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Ford makes big promises for small engines

Auto manufacturers are furiously working up ways to increase the fuel economy of their vehicles without compromising the consumer's current expectations of large, powerful vehicles thanks to new CAFE regulations.

General Motors recently unveiled the 2009 Saturn Vue Green Line with an improved two-mode hybrid system, and still hopes to push out the highly anticipated Chevrolet Volt by 2010. Toyota is merrily improving their popular Prius, while Honda is promising both a hot-hatch revival with the CR-Z concept and the "family diesel" in the 2009 Accord. Ford, on the other hand, is taking an entirely different approach, trying to make the adage "More From Less" apply to high-powered SUVs and sedans.

At the 2008 Detroit Auto Show, Ford was showcased a new family of four and six-cylinder engines, dubbed "EcoBoost" to highlight their improved fuel economy. While the words "new engine technology" were thrown around fairly often to describe the EcoBoost line, the cornerstone technologies behind the engines -- direct injection and turbocharging -- should be immediately familiar to anyone who's followed automotive powertrain development in recent years. As the name suggests, Ford is trying to give small, high-boost engines a market beyond the current demographic of performance junkies -- but they need to get their foot in the door somehow.

The first vehicle to receive an “EcoBoosting” will be the upcoming 2009 Lincoln MKS. Shown in 2007 as the "MKR Concept," the MKS will feature a 3.5L twin-turbo V6 said to produce approximately 340 horsepower, and 340 lb-ft of torque between 2,000 and 5,000 RPM. Those hoping for a four-door, rear-drive performance sedan will be disappointed to discover the transverse mounting of the engine, and the associated choices of FWD or AWD; however, the possibility of such a vehicle hasn't been entirely ruled out.

Returning to the economical side of the impeller, Ford also featured a 2.0L turbo four, claiming an impressive 275hp and 280lb-ft. While such an engine would seem a perfect fit for a sport compact, Ford had bigger ambitions for the "little engine that could" -- announcing that it would be the base engine for the Ford Explorer America concept.

Ford's VP of product development, Derrick Kuzak, had high hopes for the technology, praising its low initial cost in comparison to other engine designs. "Compared with the current cost of diesel and hybrid technologies, customers in North America can expect to recoup their initial investment in a 4-cylinder EcoBoost engine through fuel savings in approximately 30 months." That's not to say that hybrids and diesels will be abandoned -- some light-duty Fords will be receiving these options as well.

Strangely, no mention of an EcoBoost engine was made for the Mustang -- perhaps Ford still has some of the hundreds of thousands of letters they received the last time they suggested a replacement.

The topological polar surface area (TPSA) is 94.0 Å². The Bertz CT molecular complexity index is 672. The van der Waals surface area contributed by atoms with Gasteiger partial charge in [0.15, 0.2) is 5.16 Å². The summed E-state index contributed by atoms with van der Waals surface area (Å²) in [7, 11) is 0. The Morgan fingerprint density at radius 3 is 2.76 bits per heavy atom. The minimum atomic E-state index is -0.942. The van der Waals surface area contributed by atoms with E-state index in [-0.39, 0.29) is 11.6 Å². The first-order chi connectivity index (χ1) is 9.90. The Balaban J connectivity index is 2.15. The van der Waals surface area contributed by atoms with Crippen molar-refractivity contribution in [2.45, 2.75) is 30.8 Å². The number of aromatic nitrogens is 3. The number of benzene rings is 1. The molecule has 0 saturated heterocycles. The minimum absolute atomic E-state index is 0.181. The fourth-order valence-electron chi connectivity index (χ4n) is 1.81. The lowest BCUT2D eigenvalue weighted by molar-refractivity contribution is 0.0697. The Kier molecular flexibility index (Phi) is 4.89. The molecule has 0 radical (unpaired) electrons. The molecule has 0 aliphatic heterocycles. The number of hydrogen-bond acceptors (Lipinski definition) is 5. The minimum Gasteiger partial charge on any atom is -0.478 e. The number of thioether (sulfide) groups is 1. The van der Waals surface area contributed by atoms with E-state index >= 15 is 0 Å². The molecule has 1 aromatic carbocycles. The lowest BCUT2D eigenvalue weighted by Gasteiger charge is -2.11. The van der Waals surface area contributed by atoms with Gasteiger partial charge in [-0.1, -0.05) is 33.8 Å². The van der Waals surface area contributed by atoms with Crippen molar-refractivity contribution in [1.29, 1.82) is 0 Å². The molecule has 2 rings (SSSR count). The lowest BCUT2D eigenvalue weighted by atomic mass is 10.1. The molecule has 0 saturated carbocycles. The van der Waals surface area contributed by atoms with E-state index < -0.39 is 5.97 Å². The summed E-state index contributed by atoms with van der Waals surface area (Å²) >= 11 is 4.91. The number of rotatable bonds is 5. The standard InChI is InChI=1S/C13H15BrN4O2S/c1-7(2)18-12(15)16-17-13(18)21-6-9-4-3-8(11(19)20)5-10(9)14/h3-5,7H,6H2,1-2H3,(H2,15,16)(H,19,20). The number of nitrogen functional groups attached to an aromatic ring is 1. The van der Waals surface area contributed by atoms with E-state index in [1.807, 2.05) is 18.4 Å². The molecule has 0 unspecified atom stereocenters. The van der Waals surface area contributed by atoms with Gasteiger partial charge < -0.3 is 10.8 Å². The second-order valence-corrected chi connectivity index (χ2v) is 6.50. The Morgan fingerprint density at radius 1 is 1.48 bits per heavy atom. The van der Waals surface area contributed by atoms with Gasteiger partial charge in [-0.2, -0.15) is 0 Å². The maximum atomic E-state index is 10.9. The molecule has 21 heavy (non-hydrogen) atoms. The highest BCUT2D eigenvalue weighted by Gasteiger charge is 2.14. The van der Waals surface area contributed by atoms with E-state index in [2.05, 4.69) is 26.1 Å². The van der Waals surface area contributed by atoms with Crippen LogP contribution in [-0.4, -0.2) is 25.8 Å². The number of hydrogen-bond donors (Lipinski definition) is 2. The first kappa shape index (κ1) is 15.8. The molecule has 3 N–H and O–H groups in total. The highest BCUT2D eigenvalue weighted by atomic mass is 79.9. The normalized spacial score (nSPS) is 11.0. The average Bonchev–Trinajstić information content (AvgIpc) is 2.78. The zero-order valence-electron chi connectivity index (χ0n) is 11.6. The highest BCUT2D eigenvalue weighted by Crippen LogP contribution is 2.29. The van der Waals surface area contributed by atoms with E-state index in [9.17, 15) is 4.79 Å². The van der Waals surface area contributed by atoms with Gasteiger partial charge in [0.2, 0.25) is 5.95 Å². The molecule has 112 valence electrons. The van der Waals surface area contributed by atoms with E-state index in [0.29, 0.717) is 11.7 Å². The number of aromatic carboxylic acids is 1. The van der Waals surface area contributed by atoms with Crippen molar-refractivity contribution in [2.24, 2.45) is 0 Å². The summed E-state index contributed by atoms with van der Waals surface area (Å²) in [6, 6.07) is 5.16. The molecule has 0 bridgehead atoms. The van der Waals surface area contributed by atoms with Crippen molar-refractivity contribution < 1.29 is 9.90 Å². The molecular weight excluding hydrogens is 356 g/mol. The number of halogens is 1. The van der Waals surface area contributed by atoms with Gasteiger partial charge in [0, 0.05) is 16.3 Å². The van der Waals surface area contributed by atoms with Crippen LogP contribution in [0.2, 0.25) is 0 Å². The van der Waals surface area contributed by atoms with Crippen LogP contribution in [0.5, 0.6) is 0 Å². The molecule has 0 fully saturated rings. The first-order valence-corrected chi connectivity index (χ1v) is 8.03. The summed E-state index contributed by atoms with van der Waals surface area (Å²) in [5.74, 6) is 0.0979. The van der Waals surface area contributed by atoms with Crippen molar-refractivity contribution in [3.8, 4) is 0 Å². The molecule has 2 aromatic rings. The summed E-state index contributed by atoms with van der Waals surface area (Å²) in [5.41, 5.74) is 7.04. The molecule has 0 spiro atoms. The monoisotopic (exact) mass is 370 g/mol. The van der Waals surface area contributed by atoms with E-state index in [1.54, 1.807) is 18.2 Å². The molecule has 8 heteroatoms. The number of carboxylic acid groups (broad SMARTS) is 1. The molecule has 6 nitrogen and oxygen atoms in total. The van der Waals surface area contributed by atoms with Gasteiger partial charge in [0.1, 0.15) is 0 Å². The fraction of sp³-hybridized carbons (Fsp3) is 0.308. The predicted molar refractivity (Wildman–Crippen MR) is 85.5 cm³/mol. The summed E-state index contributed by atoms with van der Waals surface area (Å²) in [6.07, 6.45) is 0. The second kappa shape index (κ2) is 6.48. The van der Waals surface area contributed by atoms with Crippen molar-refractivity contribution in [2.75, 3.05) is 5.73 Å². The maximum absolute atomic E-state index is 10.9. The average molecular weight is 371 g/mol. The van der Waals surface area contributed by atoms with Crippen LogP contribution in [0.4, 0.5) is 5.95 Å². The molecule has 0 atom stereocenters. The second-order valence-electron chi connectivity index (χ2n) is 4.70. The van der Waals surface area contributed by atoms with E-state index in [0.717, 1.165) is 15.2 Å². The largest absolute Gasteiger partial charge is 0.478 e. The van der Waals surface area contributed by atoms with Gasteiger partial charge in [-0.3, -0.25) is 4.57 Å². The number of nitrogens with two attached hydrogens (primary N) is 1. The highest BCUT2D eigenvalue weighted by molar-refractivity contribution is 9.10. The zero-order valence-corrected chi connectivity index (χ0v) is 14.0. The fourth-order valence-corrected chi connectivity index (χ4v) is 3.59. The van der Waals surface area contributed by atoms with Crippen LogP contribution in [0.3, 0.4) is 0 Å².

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RE: Hehe
By tedrossman on 1/16/2008 6:22:20 PM , Rating: 2
In Detroit, January usually means gray skies. But this January the predominant color is green, since the 2008 North American International Auto Show was seeking to answer the big question “Which shades of green auto technology are going to be ‘in style’ for the future?”

We saw that clean diesel is near the front of the pack. This year, twelve auto manufacturers will make at least thirteen firm diesel model introductions and announcements, along with unveiling four future diesel concepts, in half a dozen market segments. Below is a list of the nearly twenty diesel vehicles on display at the Detroit auto show -- not too shabby for a 100-year-old technology.

It’s easy to see why diesel embodies the true meaning of the color green: cleaning up the emissions has brought diesel into harmony with the environment. Harmony means an effective balance of competing attributes: fuel efficiency, low emissions, performance, outstanding driving experience, and value for investment. By eliminating all the things consumers never liked about diesel (slow, smelly and smoky) and replacing those with things they will like (fast, clean and fun), diesel is a fresh alternative for the future.

Diesel is also green because it saves greenbacks in the long run – it pays you back over time in higher resale values, less fuel consumption and greater performance.

The buzz about green technologies is big, and so are the stakes. Some technologies were quickly embraced as green. Other technologies are going to have to earn it the hard way -- by proving themselves at every step of the way in the face of unrelenting scrutiny.

We’re betting that this fresh new choice -- clean diesel -- can earn its share of success through good old-fashioned hard work. Bring it on.

Allen Schaeffer
Executive Director
Diesel Technology Forum

2008 NAIAS Diesel Reveals

Audi – A4 Sedan
R8 V12 TDI

BMW – X5 xDrive 35d

Chrysler – Jeep Renegade Concept
GM – Chevy Silverado in 2009
Honda – Acura models in 2009, to be followed in the future by Honda models
Kia – Borrego (2-3 years)
Land Rover- LRX
Mercedes Benz – GLK Freeside Concept
Mitsubishi – Concept RA
Saturn – Flexstreme
Subaru – Forester
Toyota –Tundra
Volkswagen – Reintroduced Jetta

"Vista runs on Atom ... It's just no one uses it". -- Intel CEO Paul Otellini

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